Even more groups planned to file briefs this week in support of the administration. In New York, Al Gore, the environmental advocate and former vice president, joined several state attorneys general, led by the New York attorney general, Eric Schneiderman, at a news conference supporting the Obama administration’s position.

The groups backing the administration began posting quotable excerpts from the legal briefs on Twitter and Facebook on Tuesday. Several more such events are planned for this week, and the public relations push will escalate for the next eight weeks, culminating in a rally outside the federal courthouse on the day of the hearing.

The White House is aware of the campaign, but is not coordinating with the groups or planning any messaging of its own, said Thomas Reynolds, who until last week directed climate change communications efforts for the White House, but this week moved back to a similar position at the E.P.A.

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While developing the campaign, the environmental advocates closely examined the messaging tactics of the same-sex marriage efforts — particularly the message that the issue affects individual lives beyond the gay community.

“On gay marriage, it was that everyone has a friend, a neighbor, a sibling who could be impacted,” said Joshua Dorner, a strategist at the Washington political communications firm SKDKnickerbocker, who worked on the same-sex marriage public relations campaigns ahead of the Supreme Court argument. The same message could be applied to a campaign on climate change, “showing how it directly impacts people’s lives,” he said.

To that end, the environmentalists will deploy several mayors, like Dawn Zimmer of Hoboken, N.J., who will speak at news conferences over the coming months in support of the climate rule.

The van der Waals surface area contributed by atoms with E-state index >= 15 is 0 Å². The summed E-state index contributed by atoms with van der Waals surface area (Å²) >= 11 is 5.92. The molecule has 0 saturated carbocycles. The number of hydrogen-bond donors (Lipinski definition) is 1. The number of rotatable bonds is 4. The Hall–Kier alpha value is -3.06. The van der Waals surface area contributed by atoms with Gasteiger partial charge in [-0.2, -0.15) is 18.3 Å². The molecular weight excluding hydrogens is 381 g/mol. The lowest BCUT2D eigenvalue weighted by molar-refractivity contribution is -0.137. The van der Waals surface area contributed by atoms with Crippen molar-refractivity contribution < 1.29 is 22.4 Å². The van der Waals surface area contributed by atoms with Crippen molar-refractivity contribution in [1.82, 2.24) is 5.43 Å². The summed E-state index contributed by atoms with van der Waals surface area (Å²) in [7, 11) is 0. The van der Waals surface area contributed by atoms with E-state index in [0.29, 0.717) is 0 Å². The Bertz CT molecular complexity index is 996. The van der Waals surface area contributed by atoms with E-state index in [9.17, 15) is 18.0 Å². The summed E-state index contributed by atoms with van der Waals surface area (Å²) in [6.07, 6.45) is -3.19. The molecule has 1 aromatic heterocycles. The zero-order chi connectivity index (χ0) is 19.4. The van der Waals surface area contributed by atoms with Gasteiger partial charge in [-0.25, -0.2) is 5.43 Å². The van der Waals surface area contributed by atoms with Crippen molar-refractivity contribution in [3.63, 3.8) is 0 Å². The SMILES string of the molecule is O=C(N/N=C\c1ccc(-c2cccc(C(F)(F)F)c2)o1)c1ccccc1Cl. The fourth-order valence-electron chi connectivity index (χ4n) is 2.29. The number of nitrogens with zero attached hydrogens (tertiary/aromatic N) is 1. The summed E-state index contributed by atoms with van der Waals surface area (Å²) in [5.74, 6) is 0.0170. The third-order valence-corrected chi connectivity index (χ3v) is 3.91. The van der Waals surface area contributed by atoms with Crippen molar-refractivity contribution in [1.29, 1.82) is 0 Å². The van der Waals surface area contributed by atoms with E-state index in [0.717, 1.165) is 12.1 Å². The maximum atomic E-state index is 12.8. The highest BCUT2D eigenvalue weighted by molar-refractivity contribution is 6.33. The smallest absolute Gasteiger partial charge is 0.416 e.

“After Hurricane Sandy, we had senior citizens stranded in their apartments who couldn’t get medicine,” she said. “Substations were flooded, and we were without power for two weeks. The threat to Hoboken from climate change and rising sea levels is very real, and the predictions are it’s getting worse.”

But the plaintiffs in the case, including over two dozen states and the nation’s largest coal companies, are not planning a similar public campaign. Those groups began planning their legal attack on the administration’s climate change rules long before they were made final, and are expected to focus their attention on the legal arguments.

“There’s people on both sides of the aisle who specialize in this kind of thing, but the idea that you’re going to affect these judges on the D.C. Circuit and their clerks is ridiculous,” said Michael McKenna, a Republican energy lobbyist who is closely involved in the legal and public relations strategy for the coal companies. “It may work at the Supreme Court level. But every judge and clerk I’ve ever met at this level would be insulted at the suggestion that they could be influenced by something like this. It’s a colossal waste of money.”

Ultimately, it may be impossible to know the impact of campaigning in the courts. “The theory is that you want to influence them just like you influence any other citizen,” Ms. Larsen said of the judges. “But the only person who knows the influence of something like that is the judge herself.”